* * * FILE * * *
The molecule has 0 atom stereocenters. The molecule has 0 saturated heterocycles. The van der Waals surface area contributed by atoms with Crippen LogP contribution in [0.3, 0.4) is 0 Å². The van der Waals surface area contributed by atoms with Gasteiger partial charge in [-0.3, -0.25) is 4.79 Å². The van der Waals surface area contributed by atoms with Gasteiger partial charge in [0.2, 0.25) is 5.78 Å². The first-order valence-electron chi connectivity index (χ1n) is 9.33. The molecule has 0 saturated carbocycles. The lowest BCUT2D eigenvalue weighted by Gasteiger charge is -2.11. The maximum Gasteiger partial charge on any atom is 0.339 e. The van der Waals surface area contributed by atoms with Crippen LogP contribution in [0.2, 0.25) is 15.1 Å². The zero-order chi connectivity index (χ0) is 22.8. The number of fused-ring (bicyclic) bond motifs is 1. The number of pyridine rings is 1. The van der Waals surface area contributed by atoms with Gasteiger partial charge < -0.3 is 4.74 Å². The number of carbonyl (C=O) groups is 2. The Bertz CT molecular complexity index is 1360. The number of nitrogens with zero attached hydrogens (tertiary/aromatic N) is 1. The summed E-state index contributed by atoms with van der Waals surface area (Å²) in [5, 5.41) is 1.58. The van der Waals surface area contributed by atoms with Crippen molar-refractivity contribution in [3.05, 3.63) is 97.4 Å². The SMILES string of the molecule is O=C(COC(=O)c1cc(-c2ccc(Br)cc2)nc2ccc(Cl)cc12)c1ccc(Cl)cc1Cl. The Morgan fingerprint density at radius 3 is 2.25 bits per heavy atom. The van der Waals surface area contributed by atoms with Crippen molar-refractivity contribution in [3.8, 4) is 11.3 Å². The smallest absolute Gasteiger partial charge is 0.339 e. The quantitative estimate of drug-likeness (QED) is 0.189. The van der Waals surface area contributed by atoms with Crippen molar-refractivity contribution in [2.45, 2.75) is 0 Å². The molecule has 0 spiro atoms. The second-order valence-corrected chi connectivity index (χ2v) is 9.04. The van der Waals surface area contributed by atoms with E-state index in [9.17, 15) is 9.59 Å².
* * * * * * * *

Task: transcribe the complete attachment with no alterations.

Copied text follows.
The molecule has 0 atom stereocenters. The molecule has 0 saturated heterocycles. The van der Waals surface area contributed by atoms with Crippen LogP contribution in [0.3, 0.4) is 0 Å². The van der Waals surface area contributed by atoms with Gasteiger partial charge in [-0.3, -0.25) is 4.79 Å². The van der Waals surface area contributed by atoms with Gasteiger partial charge in [0.2, 0.25) is 5.78 Å². The first-order valence-electron chi connectivity index (χ1n) is 9.33. The molecule has 0 saturated carbocycles. The lowest BCUT2D eigenvalue weighted by Gasteiger charge is -2.11. The maximum Gasteiger partial charge on any atom is 0.339 e. The van der Waals surface area contributed by atoms with Crippen LogP contribution in [0.2, 0.25) is 15.1 Å². The zero-order chi connectivity index (χ0) is 22.8. The number of fused-ring (bicyclic) bond motifs is 1. The number of pyridine rings is 1. The van der Waals surface area contributed by atoms with Gasteiger partial charge < -0.3 is 4.74 Å². The number of carbonyl (C=O) groups is 2. The Bertz CT molecular complexity index is 1360. The number of nitrogens with zero attached hydrogens (tertiary/aromatic N) is 1. The summed E-state index contributed by atoms with van der Waals surface area (Å²) in [5, 5.41) is 1.58. The van der Waals surface area contributed by atoms with Crippen molar-refractivity contribution in [3.05, 3.63) is 97.4 Å². The SMILES string of the molecule is O=C(COC(=O)c1cc(-c2ccc(Br)cc2)nc2ccc(Cl)cc12)c1ccc(Cl)cc1Cl. The Morgan fingerprint density at radius 3 is 2.25 bits per heavy atom. The van der Waals surface area contributed by atoms with Crippen molar-refractivity contribution in [3.8, 4) is 11.3 Å². The smallest absolute Gasteiger partial charge is 0.339 e. The quantitative estimate of drug-likeness (QED) is 0.189. The van der Waals surface area contributed by atoms with Crippen molar-refractivity contribution in [2.45, 2.75) is 0 Å². The molecule has 0 spiro atoms. The second-order valence-corrected chi connectivity index (χ2v) is 9.04. The van der Waals surface area contributed by atoms with E-state index in [9.17, 15) is 9.59 Å².